Use your senses to learn and experience this. We know that we don’t have any birds in the sanctuary, whether the Holy Spirit or just mundane pigeons. Nor do we see the heavens opened up or hear a divine voice shake the rafter when we’re baptized. But we also know—from our senses, what we’ve heard with our ears and read with our eyes—that we are, in fact, baptized into Christ. “Do you not know that all of us who have been baptized into Christ Jesus were baptized into his death? We were buried therefore with him by baptism into death, in order that, just as Christ was raised from the dead by the glory of the Father, we too might walk in newness of life.” That means that our baptism is connected to Jesus and His baptism. We’re baptized into His life, death, and resurrection. All that He did, all that He lived and experienced, is given to us. All that He has now at the right hand of the Father is ours too, through Him and His gracious rule. The heavens are opened and we have access to God through Jesus’ baptism and ours.
We do still have our senses engaged to help us learn and reinforce this. We can smell the oil that someone who’s baptized receives when they’re anointed. We can feel the water on our skin, hear it trickle down into the font, like streams into the Jordan River. We can feel the pastor’s hands on our head as the people of God pray and we receive Jesus’ blessings. And yes, we do still hear God’s voice. It may not be as dramatic and air rattling as it was in the wilderness, but it is there, cloaked, hidden under the vocal cords of the pastor, the parents, the sponsors, and the congregation. But they are still truly God’s words: “I baptize you in the name of the Father and of the Son and of the Holy Spirit.” “We welcome you in the name of the Lord.”
The Triune God is truly present, just as present as He was at the River. That’s what it means when we’re baptized in the name of the Father and of the Son and of the Holy Spirit. It means that He’s showing up, really and truly there, just as when the service is begun in that same Triune name, just as at Jesus’ baptism. We’re calling on Him to be present, and merciful God that He is, He answers our prayer and is here.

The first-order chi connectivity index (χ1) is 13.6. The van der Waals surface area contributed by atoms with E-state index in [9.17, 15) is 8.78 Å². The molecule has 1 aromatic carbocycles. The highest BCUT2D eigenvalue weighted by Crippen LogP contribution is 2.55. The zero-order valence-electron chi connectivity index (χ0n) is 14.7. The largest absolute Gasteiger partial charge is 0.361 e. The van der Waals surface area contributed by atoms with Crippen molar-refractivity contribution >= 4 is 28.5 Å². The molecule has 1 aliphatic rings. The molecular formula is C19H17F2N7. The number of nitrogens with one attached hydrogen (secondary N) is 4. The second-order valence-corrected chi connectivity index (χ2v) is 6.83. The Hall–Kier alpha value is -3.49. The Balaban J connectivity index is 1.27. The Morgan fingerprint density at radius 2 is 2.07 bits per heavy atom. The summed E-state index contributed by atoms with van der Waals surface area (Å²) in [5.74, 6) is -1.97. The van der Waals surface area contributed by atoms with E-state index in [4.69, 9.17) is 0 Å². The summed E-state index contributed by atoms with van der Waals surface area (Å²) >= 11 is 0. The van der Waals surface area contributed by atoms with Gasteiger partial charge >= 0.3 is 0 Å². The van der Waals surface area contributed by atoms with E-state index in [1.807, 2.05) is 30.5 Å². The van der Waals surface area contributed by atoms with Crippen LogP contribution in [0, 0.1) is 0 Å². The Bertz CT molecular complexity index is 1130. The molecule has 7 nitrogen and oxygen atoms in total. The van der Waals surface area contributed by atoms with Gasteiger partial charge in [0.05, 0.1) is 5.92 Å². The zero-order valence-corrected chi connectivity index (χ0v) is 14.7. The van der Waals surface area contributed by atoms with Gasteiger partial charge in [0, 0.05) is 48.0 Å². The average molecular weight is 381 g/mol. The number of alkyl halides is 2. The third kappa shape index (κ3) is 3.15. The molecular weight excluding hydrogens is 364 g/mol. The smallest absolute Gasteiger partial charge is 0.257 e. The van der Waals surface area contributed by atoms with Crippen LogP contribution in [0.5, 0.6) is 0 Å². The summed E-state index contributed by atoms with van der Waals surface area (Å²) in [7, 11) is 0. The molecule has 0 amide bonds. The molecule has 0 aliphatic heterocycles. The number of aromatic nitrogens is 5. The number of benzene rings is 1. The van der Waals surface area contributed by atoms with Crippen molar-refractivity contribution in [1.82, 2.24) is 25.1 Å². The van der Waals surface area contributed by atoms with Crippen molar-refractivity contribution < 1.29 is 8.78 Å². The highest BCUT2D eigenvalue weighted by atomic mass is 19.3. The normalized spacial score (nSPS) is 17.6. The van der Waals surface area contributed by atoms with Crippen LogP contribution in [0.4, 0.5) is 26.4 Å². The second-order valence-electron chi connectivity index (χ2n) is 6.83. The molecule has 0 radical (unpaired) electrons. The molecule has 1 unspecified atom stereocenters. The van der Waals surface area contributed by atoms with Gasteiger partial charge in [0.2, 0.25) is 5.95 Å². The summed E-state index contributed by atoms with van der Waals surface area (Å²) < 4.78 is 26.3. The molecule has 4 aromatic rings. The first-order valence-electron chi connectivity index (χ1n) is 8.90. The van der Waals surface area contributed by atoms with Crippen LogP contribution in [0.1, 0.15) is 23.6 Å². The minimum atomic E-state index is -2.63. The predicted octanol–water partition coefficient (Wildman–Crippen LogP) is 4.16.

And yes, the heavens are opened up. It may not be in a blaze of light and awe, but the door is opened through forgiveness and grace. We’re placed before the throne of God and made His beloved children with whom He is well pleased. The Holy Spirit is given. He doesn’t take bodily form, but He does show up in that ever-reliable vehicle of God’s Word and Sacraments. He arrives to strengthen us. That’s because He knows that the life of the baptized won’t always be easy in this world. We’ll face temptations. We’ll face sin and guilt. We’ll hear the evil one whisper that maybe we’re not God’s child, maybe He’s not well-pleased with us, maybe Jesus didn’t do enough to cover us. But the Spirit arrives in Baptism, in His Word, to create and strengthen faith. He comes to us to draw us back to the words of the Father: “You are my beloved child; with you I am well pleased.”
So we remember our Baptism. Not all of us will be able to remember the event itself perhaps, but we do remember. Remember you are baptized into Christ with song, with senses, crosses, symbols, words, prayers, and encouragement. You remember when the Holy Spirit reminds you, when forgiveness is poured out. You remember when the heavens are opened to you at the altar where you stand with angels and archangels and all the company of heaven, when the gates of heaven are flung open with the Gospel in the Word. You hear, you see, you taste and know that the Lord is good. In the name of Jesus, who opens heaven to us. Amen.